I watched both the Touch of Evil and Touch of Evil 1958 the Orson Welles version. Found both to be interesting but even more so listening instead of watching. I felt with the first version it was an excellent choice of theme music as it made you anticipate what is going to happen. Your mind was instantly ready for something. You hear lots of laughter, cars, goats, the cops and their whistles, horns blowing and people talking and then bam an explosion! Totally unexpected and off line of what seemed to be going on with all the sounds and music. The second version there was a little laughter, cars, street noise and you may see people talking but you don’t really hear them. This kept the scene low-key and dramatic. It was a dramatic fade in and gets stronger and more of a beat going that stays constant. The music kind of overpowers the sounds you need to hear.
An importance in noir film I believe are the scenes and the sound effects. These create the ambiance for you and allow you to feel and believe that you are in the room with them if you are only listening to audio and not watching anything. I think about noir audio as melodramatic, music, nighttime street scenes, it’s always dark and lonely and mean sounding! Spaces and moods build audio presence and connects you to the story and what is going on. Noir is the tone an the mood – starts low key and then moves to a more high key audio/scene.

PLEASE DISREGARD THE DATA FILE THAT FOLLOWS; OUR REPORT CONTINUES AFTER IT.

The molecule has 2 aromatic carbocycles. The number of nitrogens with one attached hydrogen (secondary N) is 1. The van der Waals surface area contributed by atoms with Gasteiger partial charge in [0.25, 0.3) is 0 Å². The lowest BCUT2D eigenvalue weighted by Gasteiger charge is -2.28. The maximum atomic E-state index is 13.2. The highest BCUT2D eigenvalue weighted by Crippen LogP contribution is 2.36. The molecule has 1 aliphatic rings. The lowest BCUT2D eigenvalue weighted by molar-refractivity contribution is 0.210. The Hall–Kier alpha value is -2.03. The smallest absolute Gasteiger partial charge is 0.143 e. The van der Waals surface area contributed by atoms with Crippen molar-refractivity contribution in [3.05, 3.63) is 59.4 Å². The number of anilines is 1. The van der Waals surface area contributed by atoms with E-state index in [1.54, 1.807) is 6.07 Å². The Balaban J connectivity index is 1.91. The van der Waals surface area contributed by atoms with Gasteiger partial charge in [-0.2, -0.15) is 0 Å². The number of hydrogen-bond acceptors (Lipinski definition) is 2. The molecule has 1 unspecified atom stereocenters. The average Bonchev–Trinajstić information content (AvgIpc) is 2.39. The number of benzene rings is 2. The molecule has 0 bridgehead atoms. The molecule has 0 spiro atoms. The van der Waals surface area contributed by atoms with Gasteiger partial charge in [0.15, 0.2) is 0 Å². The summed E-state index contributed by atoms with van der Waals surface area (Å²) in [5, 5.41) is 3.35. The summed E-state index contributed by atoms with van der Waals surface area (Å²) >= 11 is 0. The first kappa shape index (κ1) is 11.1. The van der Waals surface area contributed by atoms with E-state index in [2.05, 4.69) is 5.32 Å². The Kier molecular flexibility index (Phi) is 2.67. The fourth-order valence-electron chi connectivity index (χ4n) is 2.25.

I read The Ambience of Film Noir and combine those thoughts into the above review of what I watched.
I also listened to the Wednesday night ds106radio show. I enjoyed listening and tweeting along but continuously felt like I wasn’t connected because I had no way of knowing if I was doing things right for this as it was my first time tuning in. At one point I even tweeted -“can anybody see me” hoping for some sort of tweet back . . . It wasn’t until Bond sent the list the next day with the participants that I knew things were done right. I was prepared to try again and listen to another one if necessary.
A good example of this would be Spielberg’s Close Encounter of the Third Kind.